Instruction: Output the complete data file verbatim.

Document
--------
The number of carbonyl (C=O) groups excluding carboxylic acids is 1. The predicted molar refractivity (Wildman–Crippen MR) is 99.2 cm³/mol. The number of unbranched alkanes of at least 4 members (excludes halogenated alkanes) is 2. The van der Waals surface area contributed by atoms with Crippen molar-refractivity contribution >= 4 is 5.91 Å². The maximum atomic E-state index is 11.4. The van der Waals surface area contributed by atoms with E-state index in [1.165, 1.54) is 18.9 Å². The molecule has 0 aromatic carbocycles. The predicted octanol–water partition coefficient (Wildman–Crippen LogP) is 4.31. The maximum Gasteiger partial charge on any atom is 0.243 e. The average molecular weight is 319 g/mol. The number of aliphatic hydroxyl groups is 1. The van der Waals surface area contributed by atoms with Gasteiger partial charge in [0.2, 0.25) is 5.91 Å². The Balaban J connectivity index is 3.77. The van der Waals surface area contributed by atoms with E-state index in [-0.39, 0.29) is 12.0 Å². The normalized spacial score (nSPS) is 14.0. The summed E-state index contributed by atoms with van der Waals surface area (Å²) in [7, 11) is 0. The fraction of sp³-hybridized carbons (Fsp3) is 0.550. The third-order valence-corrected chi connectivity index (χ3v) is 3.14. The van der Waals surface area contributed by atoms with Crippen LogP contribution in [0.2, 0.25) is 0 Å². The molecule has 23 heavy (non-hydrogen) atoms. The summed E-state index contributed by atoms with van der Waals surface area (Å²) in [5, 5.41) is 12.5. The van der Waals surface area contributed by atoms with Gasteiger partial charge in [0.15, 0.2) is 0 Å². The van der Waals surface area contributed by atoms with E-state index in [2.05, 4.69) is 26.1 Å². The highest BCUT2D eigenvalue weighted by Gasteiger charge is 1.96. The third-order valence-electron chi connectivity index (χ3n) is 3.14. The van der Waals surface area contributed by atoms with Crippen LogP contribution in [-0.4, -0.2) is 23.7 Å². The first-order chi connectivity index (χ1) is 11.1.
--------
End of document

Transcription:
The number of carbonyl (C=O) groups excluding carboxylic acids is 1. The predicted molar refractivity (Wildman–Crippen MR) is 99.2 cm³/mol. The number of unbranched alkanes of at least 4 members (excludes halogenated alkanes) is 2. The van der Waals surface area contributed by atoms with Crippen molar-refractivity contribution >= 4 is 5.91 Å². The maximum atomic E-state index is 11.4. The van der Waals surface area contributed by atoms with E-state index in [1.165, 1.54) is 18.9 Å². The molecule has 0 aromatic carbocycles. The predicted octanol–water partition coefficient (Wildman–Crippen LogP) is 4.31. The maximum Gasteiger partial charge on any atom is 0.243 e. The average molecular weight is 319 g/mol. The number of aliphatic hydroxyl groups is 1. The van der Waals surface area contributed by atoms with Gasteiger partial charge in [0.2, 0.25) is 5.91 Å². The Balaban J connectivity index is 3.77. The van der Waals surface area contributed by atoms with E-state index in [-0.39, 0.29) is 12.0 Å². The normalized spacial score (nSPS) is 14.0. The summed E-state index contributed by atoms with van der Waals surface area (Å²) in [7, 11) is 0. The fraction of sp³-hybridized carbons (Fsp3) is 0.550. The third-order valence-corrected chi connectivity index (χ3v) is 3.14. The van der Waals surface area contributed by atoms with Crippen LogP contribution in [0.2, 0.25) is 0 Å². The molecule has 23 heavy (non-hydrogen) atoms. The summed E-state index contributed by atoms with van der Waals surface area (Å²) in [5, 5.41) is 12.5. The van der Waals surface area contributed by atoms with Gasteiger partial charge in [0.15, 0.2) is 0 Å². The van der Waals surface area contributed by atoms with E-state index in [2.05, 4.69) is 26.1 Å². The highest BCUT2D eigenvalue weighted by Gasteiger charge is 1.96. The third-order valence-electron chi connectivity index (χ3n) is 3.14. The van der Waals surface area contributed by atoms with Crippen LogP contribution in [-0.4, -0.2) is 23.7 Å². The first-order chi connectivity index (χ1) is 11.1.